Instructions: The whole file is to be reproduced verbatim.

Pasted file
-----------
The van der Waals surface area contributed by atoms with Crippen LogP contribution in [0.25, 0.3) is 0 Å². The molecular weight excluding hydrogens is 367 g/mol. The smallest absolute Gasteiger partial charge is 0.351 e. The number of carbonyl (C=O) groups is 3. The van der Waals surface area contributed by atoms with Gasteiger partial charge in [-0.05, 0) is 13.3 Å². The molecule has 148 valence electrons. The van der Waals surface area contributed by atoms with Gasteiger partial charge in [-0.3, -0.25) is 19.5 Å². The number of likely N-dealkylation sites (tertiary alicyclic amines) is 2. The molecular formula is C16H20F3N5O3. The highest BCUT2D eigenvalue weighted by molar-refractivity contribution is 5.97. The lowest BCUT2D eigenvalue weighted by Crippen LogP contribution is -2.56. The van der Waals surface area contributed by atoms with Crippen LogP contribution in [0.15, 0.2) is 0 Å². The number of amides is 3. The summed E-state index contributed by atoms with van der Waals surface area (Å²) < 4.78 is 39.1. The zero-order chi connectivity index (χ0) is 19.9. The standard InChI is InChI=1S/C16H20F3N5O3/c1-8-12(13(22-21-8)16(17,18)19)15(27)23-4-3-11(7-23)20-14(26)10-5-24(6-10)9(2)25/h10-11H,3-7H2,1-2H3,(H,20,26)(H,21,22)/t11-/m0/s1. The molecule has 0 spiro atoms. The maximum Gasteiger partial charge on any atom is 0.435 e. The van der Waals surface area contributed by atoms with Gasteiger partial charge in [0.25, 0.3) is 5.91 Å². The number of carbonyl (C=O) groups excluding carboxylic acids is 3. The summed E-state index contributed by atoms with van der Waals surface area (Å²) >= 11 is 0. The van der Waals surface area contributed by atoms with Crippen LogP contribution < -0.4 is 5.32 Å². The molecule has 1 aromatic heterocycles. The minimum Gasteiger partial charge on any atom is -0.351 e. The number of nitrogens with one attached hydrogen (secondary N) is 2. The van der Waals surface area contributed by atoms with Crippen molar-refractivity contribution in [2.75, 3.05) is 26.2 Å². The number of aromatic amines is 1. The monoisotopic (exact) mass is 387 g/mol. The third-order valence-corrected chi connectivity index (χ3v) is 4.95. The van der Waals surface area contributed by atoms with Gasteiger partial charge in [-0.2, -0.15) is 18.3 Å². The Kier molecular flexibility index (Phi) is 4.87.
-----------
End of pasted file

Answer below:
The van der Waals surface area contributed by atoms with Crippen LogP contribution in [0.25, 0.3) is 0 Å². The molecular weight excluding hydrogens is 367 g/mol. The smallest absolute Gasteiger partial charge is 0.351 e. The number of carbonyl (C=O) groups is 3. The van der Waals surface area contributed by atoms with Gasteiger partial charge in [-0.05, 0) is 13.3 Å². The molecule has 148 valence electrons. The van der Waals surface area contributed by atoms with Gasteiger partial charge in [-0.3, -0.25) is 19.5 Å². The number of likely N-dealkylation sites (tertiary alicyclic amines) is 2. The molecular formula is C16H20F3N5O3. The highest BCUT2D eigenvalue weighted by molar-refractivity contribution is 5.97. The lowest BCUT2D eigenvalue weighted by Crippen LogP contribution is -2.56. The van der Waals surface area contributed by atoms with Crippen LogP contribution in [0.15, 0.2) is 0 Å². The number of amides is 3. The summed E-state index contributed by atoms with van der Waals surface area (Å²) < 4.78 is 39.1. The zero-order chi connectivity index (χ0) is 19.9. The standard InChI is InChI=1S/C16H20F3N5O3/c1-8-12(13(22-21-8)16(17,18)19)15(27)23-4-3-11(7-23)20-14(26)10-5-24(6-10)9(2)25/h10-11H,3-7H2,1-2H3,(H,20,26)(H,21,22)/t11-/m0/s1. The molecule has 0 spiro atoms. The maximum Gasteiger partial charge on any atom is 0.435 e. The van der Waals surface area contributed by atoms with Gasteiger partial charge in [0.25, 0.3) is 5.91 Å². The number of carbonyl (C=O) groups excluding carboxylic acids is 3. The summed E-state index contributed by atoms with van der Waals surface area (Å²) >= 11 is 0. The van der Waals surface area contributed by atoms with Crippen LogP contribution < -0.4 is 5.32 Å². The molecule has 1 aromatic heterocycles. The minimum Gasteiger partial charge on any atom is -0.351 e. The number of nitrogens with one attached hydrogen (secondary N) is 2. The van der Waals surface area contributed by atoms with Crippen molar-refractivity contribution in [2.75, 3.05) is 26.2 Å². The number of aromatic amines is 1. The monoisotopic (exact) mass is 387 g/mol. The third-order valence-corrected chi connectivity index (χ3v) is 4.95. The van der Waals surface area contributed by atoms with Gasteiger partial charge in [-0.2, -0.15) is 18.3 Å². The Kier molecular flexibility index (Phi) is 4.87.